- Researchers looked at how unhealthy eating habits can impact productivity
- People who had late-night snacks were more likely to feel physically and emotionally down the next day
- The researchers also found that people able to cope with stress were less likely to experience physical and emotional strains from unhealthy eating
New research shows that workers with unhealthy eating habits in the evening suffered from emotional strains like guilt, as well as physical complaints like stomachache and diarrhoea the next day.
The study published in the Journal of Applied Psychology focused on investigating the impact of unhealthy eating habits at home and behavioural outcomes at work.
Collecting data from employees
The researchers enrolled 97 full-time employed people. Participants were required to complete questionnaires three times a day for two weeks.
Before going to work, participants answered questions related to their physical and emotional wellbeing. At the end of each workday, they answered questions about how they fared at work. In the evening, before going to bed, they answered questions about their eating and drinking behaviours after work.
Researchers defined unhealthy eating as: eating too much junk food; having too much to eat or drink; or eating too many late-night snacks.
Unhealthy habits make people unproductive
The findings of the study show that people who had a late-night snack or ate unhealthy food were more likely to feel ill the next day with health problems like headaches, stomachaches and diarrhoea.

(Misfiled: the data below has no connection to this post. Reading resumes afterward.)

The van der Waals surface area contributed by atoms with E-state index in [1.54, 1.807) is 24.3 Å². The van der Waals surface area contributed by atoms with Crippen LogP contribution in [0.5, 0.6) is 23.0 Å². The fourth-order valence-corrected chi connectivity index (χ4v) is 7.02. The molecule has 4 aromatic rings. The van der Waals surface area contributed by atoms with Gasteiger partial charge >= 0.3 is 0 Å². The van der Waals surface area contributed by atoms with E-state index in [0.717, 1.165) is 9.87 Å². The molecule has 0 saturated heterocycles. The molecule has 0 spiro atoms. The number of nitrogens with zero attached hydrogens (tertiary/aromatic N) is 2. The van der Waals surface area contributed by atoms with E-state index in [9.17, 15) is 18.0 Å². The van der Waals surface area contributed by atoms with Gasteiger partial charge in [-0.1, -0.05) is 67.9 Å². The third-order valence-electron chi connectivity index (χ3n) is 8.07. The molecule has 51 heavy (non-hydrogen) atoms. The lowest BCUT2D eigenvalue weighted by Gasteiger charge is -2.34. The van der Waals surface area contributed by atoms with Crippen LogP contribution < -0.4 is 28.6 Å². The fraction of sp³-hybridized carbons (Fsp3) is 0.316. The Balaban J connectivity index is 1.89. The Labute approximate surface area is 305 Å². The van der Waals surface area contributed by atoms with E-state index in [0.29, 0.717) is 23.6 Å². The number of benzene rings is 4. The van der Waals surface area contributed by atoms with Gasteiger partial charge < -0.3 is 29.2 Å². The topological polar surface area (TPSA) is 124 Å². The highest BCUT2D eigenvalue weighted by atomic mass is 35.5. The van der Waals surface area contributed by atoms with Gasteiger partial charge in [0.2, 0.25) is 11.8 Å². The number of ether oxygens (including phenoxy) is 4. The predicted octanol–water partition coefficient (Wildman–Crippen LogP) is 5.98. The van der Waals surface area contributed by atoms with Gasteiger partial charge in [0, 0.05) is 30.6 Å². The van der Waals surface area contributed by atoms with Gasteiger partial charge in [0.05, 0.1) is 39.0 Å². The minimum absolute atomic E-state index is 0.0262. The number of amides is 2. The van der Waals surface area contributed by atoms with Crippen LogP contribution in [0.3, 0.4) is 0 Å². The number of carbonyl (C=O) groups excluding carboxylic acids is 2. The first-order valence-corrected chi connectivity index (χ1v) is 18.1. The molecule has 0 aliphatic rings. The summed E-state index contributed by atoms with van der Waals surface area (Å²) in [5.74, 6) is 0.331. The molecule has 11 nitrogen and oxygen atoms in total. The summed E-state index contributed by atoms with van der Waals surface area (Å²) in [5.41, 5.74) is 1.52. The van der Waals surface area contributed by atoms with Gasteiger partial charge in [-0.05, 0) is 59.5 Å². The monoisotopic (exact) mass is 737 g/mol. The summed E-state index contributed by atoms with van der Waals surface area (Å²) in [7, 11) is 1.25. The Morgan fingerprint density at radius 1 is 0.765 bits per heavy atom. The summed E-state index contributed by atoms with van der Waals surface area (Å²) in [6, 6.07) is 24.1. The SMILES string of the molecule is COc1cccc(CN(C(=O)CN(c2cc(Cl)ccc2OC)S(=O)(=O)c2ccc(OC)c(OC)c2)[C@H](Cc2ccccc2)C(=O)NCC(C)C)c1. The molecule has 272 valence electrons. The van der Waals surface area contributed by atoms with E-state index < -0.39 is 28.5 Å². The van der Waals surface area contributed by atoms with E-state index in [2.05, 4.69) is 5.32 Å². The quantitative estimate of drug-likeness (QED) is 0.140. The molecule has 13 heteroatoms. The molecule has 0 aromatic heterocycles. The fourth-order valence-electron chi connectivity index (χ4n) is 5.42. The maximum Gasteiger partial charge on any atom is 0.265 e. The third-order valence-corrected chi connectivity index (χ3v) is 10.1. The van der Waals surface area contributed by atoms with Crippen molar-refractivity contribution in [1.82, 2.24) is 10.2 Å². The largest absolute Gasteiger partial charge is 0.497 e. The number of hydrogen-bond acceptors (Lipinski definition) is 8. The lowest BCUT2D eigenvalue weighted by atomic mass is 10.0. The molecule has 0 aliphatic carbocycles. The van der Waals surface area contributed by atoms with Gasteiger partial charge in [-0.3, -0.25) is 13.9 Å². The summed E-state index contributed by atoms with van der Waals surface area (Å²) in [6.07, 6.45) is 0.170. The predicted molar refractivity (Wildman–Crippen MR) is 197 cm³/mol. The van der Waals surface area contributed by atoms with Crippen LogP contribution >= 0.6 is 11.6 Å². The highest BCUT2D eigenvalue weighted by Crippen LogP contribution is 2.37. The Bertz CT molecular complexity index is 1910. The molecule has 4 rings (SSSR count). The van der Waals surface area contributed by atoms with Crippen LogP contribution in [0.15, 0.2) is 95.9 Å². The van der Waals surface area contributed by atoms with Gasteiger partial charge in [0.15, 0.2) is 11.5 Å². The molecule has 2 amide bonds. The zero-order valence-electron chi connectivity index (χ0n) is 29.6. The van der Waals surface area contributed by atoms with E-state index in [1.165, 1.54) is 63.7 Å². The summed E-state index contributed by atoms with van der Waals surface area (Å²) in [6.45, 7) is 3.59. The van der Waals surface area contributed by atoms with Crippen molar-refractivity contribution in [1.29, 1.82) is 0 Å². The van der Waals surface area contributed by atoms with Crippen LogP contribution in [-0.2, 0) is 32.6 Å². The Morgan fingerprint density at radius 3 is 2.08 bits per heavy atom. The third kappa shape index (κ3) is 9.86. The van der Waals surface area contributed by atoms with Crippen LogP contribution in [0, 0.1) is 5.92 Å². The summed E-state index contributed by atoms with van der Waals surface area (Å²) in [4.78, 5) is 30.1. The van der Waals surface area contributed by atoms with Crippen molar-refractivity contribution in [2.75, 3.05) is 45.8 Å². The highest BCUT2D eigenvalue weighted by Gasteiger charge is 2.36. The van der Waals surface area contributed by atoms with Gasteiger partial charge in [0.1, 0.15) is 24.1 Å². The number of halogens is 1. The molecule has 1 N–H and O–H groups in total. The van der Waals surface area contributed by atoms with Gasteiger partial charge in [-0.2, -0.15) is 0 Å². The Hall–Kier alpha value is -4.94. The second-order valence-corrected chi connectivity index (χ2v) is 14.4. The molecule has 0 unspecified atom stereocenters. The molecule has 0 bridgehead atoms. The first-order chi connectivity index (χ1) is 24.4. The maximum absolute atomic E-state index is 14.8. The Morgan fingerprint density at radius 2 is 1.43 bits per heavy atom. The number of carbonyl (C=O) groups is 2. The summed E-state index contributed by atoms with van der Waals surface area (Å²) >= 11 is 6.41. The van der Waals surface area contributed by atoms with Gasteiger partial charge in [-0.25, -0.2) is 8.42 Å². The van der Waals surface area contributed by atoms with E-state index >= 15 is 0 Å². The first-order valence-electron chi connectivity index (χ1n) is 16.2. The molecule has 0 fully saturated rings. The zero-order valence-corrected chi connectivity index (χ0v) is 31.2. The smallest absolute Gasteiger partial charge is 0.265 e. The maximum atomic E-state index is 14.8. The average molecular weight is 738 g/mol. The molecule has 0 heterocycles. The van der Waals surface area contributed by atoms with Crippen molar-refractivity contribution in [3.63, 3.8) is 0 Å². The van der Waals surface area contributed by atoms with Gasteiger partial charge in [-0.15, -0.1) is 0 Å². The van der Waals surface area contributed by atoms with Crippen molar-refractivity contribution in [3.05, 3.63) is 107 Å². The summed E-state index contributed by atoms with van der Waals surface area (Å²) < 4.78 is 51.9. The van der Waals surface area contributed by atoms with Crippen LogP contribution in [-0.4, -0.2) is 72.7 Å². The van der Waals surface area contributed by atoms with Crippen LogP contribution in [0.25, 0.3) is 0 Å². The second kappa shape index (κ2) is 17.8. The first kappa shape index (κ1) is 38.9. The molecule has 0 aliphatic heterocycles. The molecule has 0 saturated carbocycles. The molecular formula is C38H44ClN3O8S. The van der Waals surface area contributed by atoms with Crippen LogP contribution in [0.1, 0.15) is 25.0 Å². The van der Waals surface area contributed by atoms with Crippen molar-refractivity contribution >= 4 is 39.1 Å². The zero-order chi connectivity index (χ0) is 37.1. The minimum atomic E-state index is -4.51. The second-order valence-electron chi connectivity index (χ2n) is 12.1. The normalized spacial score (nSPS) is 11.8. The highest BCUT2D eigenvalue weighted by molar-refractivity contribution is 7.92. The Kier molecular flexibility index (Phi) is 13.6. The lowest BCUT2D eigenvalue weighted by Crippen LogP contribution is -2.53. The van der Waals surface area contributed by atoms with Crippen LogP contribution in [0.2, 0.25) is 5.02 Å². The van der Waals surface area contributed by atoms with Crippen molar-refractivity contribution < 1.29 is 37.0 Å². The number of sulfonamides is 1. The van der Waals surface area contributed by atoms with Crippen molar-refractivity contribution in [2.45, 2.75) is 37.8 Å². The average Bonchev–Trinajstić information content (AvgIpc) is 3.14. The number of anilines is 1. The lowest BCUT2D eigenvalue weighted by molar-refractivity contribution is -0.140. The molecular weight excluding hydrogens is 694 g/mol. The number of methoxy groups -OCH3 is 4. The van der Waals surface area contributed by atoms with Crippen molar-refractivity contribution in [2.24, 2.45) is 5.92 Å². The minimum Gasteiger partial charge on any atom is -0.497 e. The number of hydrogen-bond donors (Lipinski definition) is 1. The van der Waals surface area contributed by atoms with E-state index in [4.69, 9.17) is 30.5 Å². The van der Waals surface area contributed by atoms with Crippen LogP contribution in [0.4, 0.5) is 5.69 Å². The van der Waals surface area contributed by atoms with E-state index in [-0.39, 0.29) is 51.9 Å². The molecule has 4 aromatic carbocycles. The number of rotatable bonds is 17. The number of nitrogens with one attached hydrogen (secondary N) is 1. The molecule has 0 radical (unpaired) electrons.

Furthermore, those who reported unhealthy eating were more likely to report experiencing emotional strain the next morning. This includes feelings of guilt and shame because of their poor food choices. The physical and emotional strains associated with unhealthy eating were, therefore, related to changes in how people felt and behaved at work throughout the day.
The research, however, found that people who were able to cope with stress were less likely to experience physical and emotional strains resulting from unhealthy eating.
"The big takeaway here is that we now know that unhealthy eating can have almost immediate effects on workplace performance," says study author Seonghee Cho in a news statement.
"However, we can also say that there is no single 'healthy' diet, and healthy eating isn't just about nutritional content. It may be influenced by an individual's dietary needs, or even by when and how they're eating, instead of what they're eating," Cho adds.